Temperature-sensitive cure kinetics based on bisphenol A oligomeric diglycidyl ether and branching diphenylmethane di-isocyanate, polymer aliphatic or lower molecular weight aromatic amines, and polypropylene and epoxy composites were examined. Polypropylene networks are formed initially, followed by amine hardeners interfering with epoxy oxirane rings to frame linear oligomers. Finally, the system is formed by a reaction between amines obtained in the second phase and epoxy oxirane rings during the curing step. This three-stage treatment was illustrated. The activation energy was calculated using the Flynn-Wall-Ozawa and Kissinger-Akahira-Sunose isoconversational approaches to cure degree. The Ea-to- correlation was determined using these approaches, revealing that the research curing systems exhibited autocatalytic effects. Among the materials studied, compounds with low molecular weight aromatic amines had the strongest and longest-lasting tensile characteristics. There are numerous advantages to slow curing and discrete stages of composite creation, including better mechanical properties.

1. Introduction

Epoxy resins are both fast-setting thermosets and composite matrices [1]. The aircraft and maritime industries, electronics, coatings, and glues all use them. Thermal, mechanical, and dielectric qualities, as well as a confrontation with erosion and less contraction upon cure, are critical in the applications mentioned above [2, 3]. However, despite their improved hardness, they are still considered rigid and brittle materials, which presents a challenge. The fracture toughness of epoxies can be improved by adding a second phase to remedy this problem [46]. Curing is vital for developing strength and durability, as well as controlling the reaction rate and determining performance parameters. According to research, a secondary phase may include utilizing various polymers [7]. With polypropylene’s excellent material qualities (good thermostability, high mechanical and adhesive strength, and strong corrosion and weather and chemical resistance), we considered it to be an exciting alternative in our quest to produce a toughening epoxy [8, 9]. Linear polypropylene has also been successfully used for curing epoxy [10]. Customized thermoset cure kinetics are crucial to both process development and quality assurance. As part of our research, we hope to confirm the relationship between temperature, time, and conversion while also developing a function to describe reaction rates [11, 12].

Consequently, epoxy and polypropylene are the primary focus of this investigation. The cross-linker’s efficiency was tested using differential scanning calorimetry (DSC). As amine hardeners, various nucleophilicity and molecular weight and branching architecture were considered while formulating the compounds [13, 14]. Due to the many competing reactions during polypropylene’s cross-linking kinetics, we tested a variety of kinetic models. Such a kinetic investigation is ideally suited for differential scanning calorimetry [15, 16]. Such a time and temperature-based optimization of reaction conversion would greatly assist in designing the epoxy’s toughness. Figure 1 reveals the schematic diagram of polymer matrix composite advantages and applications.

2. Experimental Part

2.1. Differential Scanning Calorimetry Analysis

Specified amounts of epoxy polyethylene glycol-400, PIC-200, and polyamine hardener were combined at room temperature according to Table 1 requirements. Polyethylene glycol-400 was first dissolved into an equal amount of epoxy and then blended evenly. As a final step, PIC-200 and hardener were mixed together until the resin was utterly homogeneous before being added in order. To determine the kinetics of the drug, we took 20–25 mg samples. Over a temperature range of 25–200°C, a Q600 thermal instrument was used to conduct dynamic differential scanning calorimetry measurements. Onset, peak, and endset temperatures of the exothermic curing reaction, as well as its total heat, were all measured. The responses’ precision was utilized in a similar quantity (20–25 mg) for each experiment.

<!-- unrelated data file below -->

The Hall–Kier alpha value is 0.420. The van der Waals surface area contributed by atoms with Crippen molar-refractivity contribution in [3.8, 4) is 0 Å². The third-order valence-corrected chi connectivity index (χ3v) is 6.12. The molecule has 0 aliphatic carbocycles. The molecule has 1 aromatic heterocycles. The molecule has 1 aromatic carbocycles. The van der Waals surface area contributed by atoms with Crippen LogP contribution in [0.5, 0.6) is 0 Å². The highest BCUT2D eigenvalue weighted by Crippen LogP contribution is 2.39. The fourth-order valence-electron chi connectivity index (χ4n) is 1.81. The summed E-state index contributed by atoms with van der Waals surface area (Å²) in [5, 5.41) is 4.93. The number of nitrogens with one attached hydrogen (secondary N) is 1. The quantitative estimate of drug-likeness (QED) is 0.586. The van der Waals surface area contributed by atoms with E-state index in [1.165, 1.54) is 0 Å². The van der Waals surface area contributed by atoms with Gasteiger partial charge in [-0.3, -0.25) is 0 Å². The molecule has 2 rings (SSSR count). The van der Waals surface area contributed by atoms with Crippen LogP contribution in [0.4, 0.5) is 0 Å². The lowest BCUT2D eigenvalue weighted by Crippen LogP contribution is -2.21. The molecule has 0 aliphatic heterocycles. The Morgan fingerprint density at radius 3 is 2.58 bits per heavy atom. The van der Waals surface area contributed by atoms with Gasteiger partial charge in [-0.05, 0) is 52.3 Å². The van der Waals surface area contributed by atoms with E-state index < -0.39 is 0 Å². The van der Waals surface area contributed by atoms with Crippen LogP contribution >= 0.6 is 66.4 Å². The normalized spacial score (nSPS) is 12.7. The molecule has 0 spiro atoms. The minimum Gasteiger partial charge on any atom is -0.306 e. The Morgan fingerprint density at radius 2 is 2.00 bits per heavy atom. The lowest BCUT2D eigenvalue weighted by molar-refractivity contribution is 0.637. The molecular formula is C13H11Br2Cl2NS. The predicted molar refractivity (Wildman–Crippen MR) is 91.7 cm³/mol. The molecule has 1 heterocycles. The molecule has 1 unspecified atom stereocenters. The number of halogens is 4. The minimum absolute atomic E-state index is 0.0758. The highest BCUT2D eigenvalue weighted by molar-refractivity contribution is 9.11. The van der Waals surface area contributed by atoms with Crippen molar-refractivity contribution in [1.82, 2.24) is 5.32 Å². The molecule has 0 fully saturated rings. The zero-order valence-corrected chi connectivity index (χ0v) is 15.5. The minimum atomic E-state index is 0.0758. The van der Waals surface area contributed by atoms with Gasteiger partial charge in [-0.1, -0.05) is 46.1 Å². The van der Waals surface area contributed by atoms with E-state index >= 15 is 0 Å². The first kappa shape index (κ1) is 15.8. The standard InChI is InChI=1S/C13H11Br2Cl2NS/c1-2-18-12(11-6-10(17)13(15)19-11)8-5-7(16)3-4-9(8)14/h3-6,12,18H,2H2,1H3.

2.2. Preparation of Sample for a Performance Analysis

One-pot approaches were used to make epoxy-polypropylene composites. It was necessary to conduct this polymerization reaction in an apparatus containing a nitrogen intake pipe, thermometer, and mechanical stirrer measuring 500 mL. It was stirred for 30 minutes at room temperature in the mandatory epoxy and polyethylene glycol-400. It took 12 hours of gradual injection at room temperature to add the correct amount of PIC-200 needed. Prepolymer was created by raising the response temperature to 60°C and stirring the reaction for one hour. The amine hardener was added after allowing the reaction mixture to settle to room temperature. A homogeneous mixture was drawn into specific forms to obtain mechanical testing samples. The Universal Testing Machine, as in Figure 2, was utilized to assess the tensile strength and elongation at the break of specimens with proportions of  m. Each composition features at least five simple harmonies.

3. Results and Discussion

3.1. The Cure Kinetics

At varying heating speeds, a dynamic differential scanning calorimetry curve is indicated in Figure 3. The differential scanning calorimetry readings show that the cross-linking processes are exothermic from start to finish. Table 2 contains the values for these variables. The polypropylene/epoxy mixture’s cross-linking approach is multifaceted and involves several conflicting reactions. Because of this, we opted to define the curing response as single kinetic progress as the first calculation, even though differential scanning calorimetry curves show just one shared exothermic peak.

The reactivity of the precursors determines the reaction’s starting temperature, whereas the reaction’s length determines the process’ end temperature [17]. Branching agents are particularly effective in curing epoxy-polypropylene systems [18]. Aromatic amines have a lower nucleophilicity than aliphatic amines, influencing their interactions with the epoxy and isocyanate groups.

A variety of kinetic equations govern the polyurethane/epoxy mixture’s healing procedure, which is complex in and of itself. The precise concentration of the reactants can be challenging to determine in many cases. The validity of phenomenological models has been demonstrated in such circumstances [19, 20]. To accurately quantify the quantity of heat emitted, differential scanning calorimetry measurements are necessary. To link the produced heat with the reaction rate, the area beneath each curve is considered directly proportional to the degree of conversion [21]. Heat transfer can be expressed as a percentage of total heat transfer at complete transformation at the given time. The following is the formula for calculating the degree of conversion: